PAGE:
Planning for a possible military response is well under way in Washington. Defense Secretary Chuck Hagel, Vice President Joe Biden and Chairman of the Joint Chiefs of Staff Martin E. Dempsey were all at the White House Saturday morning.
The Syrian government has denied that it used chemical weapons in the August 21 attack, saying that jihadists fighting with the rebels used them in an effort to turn global sentiments against it.
British intelligence had put the number of people killed in the attack at more than 350.
U.S. Secretary of State John Kerry on Friday cited a death toll of 1,429, more than 400 of them children. No explanation was offered for the discrepancy.
Syrian Foreign Minister Walid Moallem said rockets carrying chemical payloads landed in areas held by Syria’s own troops. Why would his government gas its own soldiers? he asked.
Not true, Kerry said Friday.
“We know rockets came only from regime-controlled areas and went only to opposition-controlled or contested neighborhoods,” he said.
He cited a U.S. intelligence report in alleging that the attacks were well planned.
“We know that for three days before the attack, the Syrian regime’s chemical weapons personnel were on the ground in the area, making preparations,” Kerry said. “And we know that the Syrian regime elements were told to prepare for the attack by putting on gas masks and taking precautions associated with chemical weapons.”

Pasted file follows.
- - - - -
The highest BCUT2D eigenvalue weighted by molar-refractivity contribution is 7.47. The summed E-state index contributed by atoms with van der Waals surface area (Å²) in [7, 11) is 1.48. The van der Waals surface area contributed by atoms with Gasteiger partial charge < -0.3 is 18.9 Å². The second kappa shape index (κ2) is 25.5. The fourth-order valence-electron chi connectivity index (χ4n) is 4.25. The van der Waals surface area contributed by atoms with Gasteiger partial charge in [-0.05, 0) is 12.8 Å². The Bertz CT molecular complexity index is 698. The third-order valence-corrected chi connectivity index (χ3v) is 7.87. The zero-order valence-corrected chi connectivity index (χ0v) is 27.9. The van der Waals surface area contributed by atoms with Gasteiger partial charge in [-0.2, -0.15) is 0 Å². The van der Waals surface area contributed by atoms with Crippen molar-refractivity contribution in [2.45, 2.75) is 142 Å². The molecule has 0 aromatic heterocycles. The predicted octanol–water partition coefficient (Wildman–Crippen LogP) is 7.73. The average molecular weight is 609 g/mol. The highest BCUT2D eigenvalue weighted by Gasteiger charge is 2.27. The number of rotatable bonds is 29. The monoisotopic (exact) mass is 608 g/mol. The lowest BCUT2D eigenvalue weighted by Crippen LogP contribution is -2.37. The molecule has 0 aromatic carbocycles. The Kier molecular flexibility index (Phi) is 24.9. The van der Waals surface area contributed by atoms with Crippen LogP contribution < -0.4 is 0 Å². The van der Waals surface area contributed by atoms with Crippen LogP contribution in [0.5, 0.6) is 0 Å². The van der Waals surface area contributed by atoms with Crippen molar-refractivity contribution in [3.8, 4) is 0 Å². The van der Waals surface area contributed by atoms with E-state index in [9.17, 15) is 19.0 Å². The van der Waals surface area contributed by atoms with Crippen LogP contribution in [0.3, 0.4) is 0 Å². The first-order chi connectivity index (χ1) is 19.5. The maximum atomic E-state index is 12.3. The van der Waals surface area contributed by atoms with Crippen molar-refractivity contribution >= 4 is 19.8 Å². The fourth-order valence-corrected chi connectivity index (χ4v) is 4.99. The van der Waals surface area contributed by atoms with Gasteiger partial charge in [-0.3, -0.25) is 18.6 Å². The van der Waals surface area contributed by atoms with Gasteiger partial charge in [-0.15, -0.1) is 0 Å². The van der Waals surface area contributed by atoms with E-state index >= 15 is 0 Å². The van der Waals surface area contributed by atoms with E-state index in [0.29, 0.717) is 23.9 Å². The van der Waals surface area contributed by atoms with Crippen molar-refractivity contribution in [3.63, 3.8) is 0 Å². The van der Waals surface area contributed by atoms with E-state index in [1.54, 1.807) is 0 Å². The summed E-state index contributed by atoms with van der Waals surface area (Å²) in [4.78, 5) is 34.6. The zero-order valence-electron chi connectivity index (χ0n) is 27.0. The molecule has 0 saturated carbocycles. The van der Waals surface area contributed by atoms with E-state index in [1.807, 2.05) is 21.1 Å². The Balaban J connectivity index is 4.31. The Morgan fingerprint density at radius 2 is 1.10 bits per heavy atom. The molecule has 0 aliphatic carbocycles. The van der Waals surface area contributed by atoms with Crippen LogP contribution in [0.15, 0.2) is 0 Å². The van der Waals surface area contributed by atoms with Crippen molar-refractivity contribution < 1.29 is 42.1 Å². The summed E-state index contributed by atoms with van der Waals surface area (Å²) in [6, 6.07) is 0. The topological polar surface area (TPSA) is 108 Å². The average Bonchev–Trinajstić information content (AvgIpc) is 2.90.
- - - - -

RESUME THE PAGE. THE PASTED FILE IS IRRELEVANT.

The assertion that the Syrian government used chemical weapons “is utter nonsense,” Russian President Vladimir Putin told reporters in the far eastern city of Vladivostok on Saturday, state media reported.
Then, in remarks directed at Obama as a winner of the Nobel Peace Prize, Putin said, “Think about future victims in Syria.”
He told the Russian state news agency Ria Novosti that he had seen no proof that al-Assad’s government was behind any chemical weapons attacks.
“If they say that the governmental forces used weapons of mass destruction… and that they have proof of it, let them present it to the U.N. inspectors and the Security Council,” Putin said.
“Claims that the proof exists, but is classified and cannot be presented to anybody are below criticism,” Putin said. “This is plain disrespect for their partners.”
Putin said he was hoping to take up the matter with Obama during the upcoming G20 summit in Russia’s Saint Petersburg on September 5-6.
A year ago, Obama said that such an attack by the Syrian regime would cross a “red line,” which he would not tolerate, but as he mulls military options, he is facing resistance.
Russia, which has a permanent seat on the U.N. Security Council, has said it would block any measure that includes military force against its ally, Syria.
Obama accused the council of being unable to “move in the face of a clear violation of international norms.”
Britain’s Parliament has voted against joining any coalition.
But Kerry brushed off the vote, saying that the United States “makes our own decisions on our own time lines, based on our values and our interests.”